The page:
Geographical Indications for Wines and Spirits now Registrable in New Zealand

The Geographical Indications (Wine and Spirits) Registration Act 2006 (“the Act”) and the associated regulations came into force on 27 July 2017.

The Act creates a Register where geographic locations in New Zealand can now be registered as Geographical Indications (“GIs”) and where GIs registered overseas can be recorded. Use of the registered GIs are then reserved for wines and spirits from those areas.

Applications for GIs are made at the Intellectual Property Office of New Zealand (“IPONZ”). The Act provides tools to allow IPONZ to determine if a location is geographically indicative of the wine or spirits from a particular area. This includes an assessment of the impact the terroir of a location has on wine or spirits from that area. Since 27 July 2017, applications for registration have been lodged for a number of well-known wine regions as GIs.

The most obvious impact registration of GIs will have on wine retailers is the restriction that will be imposed on the way in which GIs can be used on wine labels. If a wine is made from grapes sourced from a variety of different locations, use of a GI on the label may breach the new Act.

There is also the potential for branding based on locations to become less distinctive over time because of the development and registration of new GIs.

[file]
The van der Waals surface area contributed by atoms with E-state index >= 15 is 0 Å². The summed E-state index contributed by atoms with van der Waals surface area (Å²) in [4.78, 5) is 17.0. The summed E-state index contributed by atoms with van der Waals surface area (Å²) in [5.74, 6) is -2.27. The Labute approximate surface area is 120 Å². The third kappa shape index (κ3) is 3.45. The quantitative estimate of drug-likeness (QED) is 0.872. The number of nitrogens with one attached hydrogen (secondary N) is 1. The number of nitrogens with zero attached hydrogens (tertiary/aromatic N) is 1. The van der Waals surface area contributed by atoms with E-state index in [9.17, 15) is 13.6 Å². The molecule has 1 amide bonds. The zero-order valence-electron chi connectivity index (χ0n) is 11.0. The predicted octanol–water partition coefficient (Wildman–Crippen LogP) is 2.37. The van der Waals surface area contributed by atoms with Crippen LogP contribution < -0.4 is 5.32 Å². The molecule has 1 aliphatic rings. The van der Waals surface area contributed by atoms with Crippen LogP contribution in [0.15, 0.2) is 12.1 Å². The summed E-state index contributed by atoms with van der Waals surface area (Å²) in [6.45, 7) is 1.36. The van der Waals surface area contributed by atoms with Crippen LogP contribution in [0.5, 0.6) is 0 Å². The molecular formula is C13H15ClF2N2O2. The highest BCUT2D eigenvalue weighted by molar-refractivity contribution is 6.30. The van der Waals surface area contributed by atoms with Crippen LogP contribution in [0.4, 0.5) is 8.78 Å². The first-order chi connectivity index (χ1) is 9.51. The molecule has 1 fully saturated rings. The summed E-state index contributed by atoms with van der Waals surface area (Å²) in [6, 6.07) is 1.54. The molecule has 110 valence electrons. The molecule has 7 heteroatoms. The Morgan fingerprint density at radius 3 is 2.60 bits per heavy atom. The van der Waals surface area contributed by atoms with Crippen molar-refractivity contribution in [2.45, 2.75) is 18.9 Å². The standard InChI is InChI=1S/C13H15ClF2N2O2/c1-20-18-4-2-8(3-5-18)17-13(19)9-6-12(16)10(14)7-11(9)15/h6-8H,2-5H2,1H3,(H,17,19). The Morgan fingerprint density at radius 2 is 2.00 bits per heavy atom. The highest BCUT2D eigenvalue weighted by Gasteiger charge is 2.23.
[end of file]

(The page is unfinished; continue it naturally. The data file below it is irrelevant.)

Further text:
It is worth noting that the Act does not limit the registration of New Zealand GIs to locations identified on a standard map. New areas can be identified as significant for a style of wine or spirit. Provided those areas meet the criteria set out by the Act, those areas can then be registered as GIs.

The registration of new GIs over time means that limitations on wine retailers and producers will also change.

We recommend that all wine producers and retailers review their current labelling as well as their plans for brand development to ensure that branding steers clear of potential breaches of the Act.

With a wealth of experience in working with renowned New Zealand wineries, Ellis Terry is well-placed to assist in identifying limitations to use of geographic names in New Zealand and in identifying and protecting strong trade mark rights for importers and exporters alike.